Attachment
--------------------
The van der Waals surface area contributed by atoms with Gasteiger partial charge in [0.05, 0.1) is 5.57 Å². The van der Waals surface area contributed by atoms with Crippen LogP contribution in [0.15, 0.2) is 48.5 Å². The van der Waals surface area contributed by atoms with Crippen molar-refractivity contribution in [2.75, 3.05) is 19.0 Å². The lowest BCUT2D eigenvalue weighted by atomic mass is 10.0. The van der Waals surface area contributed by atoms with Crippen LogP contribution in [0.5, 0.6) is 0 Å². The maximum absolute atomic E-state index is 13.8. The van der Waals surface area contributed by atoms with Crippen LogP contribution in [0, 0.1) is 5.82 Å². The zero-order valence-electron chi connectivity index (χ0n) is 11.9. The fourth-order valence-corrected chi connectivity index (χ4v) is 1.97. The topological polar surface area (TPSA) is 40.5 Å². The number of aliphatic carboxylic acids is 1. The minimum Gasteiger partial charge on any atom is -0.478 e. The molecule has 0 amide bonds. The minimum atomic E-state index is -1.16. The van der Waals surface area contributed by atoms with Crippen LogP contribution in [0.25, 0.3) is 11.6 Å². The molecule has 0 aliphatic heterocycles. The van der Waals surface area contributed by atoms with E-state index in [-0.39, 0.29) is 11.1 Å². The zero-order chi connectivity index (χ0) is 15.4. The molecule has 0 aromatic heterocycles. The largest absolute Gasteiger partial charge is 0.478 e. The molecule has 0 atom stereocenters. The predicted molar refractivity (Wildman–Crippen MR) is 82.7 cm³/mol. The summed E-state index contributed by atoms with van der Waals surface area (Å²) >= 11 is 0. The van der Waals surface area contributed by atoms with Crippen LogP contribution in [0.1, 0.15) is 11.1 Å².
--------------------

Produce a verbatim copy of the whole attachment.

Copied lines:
The van der Waals surface area contributed by atoms with Gasteiger partial charge in [0.05, 0.1) is 5.57 Å². The van der Waals surface area contributed by atoms with Crippen LogP contribution in [0.15, 0.2) is 48.5 Å². The van der Waals surface area contributed by atoms with Crippen molar-refractivity contribution in [2.75, 3.05) is 19.0 Å². The lowest BCUT2D eigenvalue weighted by atomic mass is 10.0. The van der Waals surface area contributed by atoms with Crippen LogP contribution in [0.5, 0.6) is 0 Å². The maximum absolute atomic E-state index is 13.8. The van der Waals surface area contributed by atoms with Crippen LogP contribution in [0, 0.1) is 5.82 Å². The zero-order valence-electron chi connectivity index (χ0n) is 11.9. The fourth-order valence-corrected chi connectivity index (χ4v) is 1.97. The topological polar surface area (TPSA) is 40.5 Å². The number of aliphatic carboxylic acids is 1. The minimum Gasteiger partial charge on any atom is -0.478 e. The molecule has 0 amide bonds. The minimum atomic E-state index is -1.16. The van der Waals surface area contributed by atoms with Crippen LogP contribution in [0.25, 0.3) is 11.6 Å². The molecule has 0 aliphatic heterocycles. The van der Waals surface area contributed by atoms with E-state index in [-0.39, 0.29) is 11.1 Å². The zero-order chi connectivity index (χ0) is 15.4. The molecule has 0 aromatic heterocycles. The largest absolute Gasteiger partial charge is 0.478 e. The molecule has 0 atom stereocenters. The predicted molar refractivity (Wildman–Crippen MR) is 82.7 cm³/mol. The summed E-state index contributed by atoms with van der Waals surface area (Å²) >= 11 is 0. The van der Waals surface area contributed by atoms with Crippen LogP contribution in [0.1, 0.15) is 11.1 Å².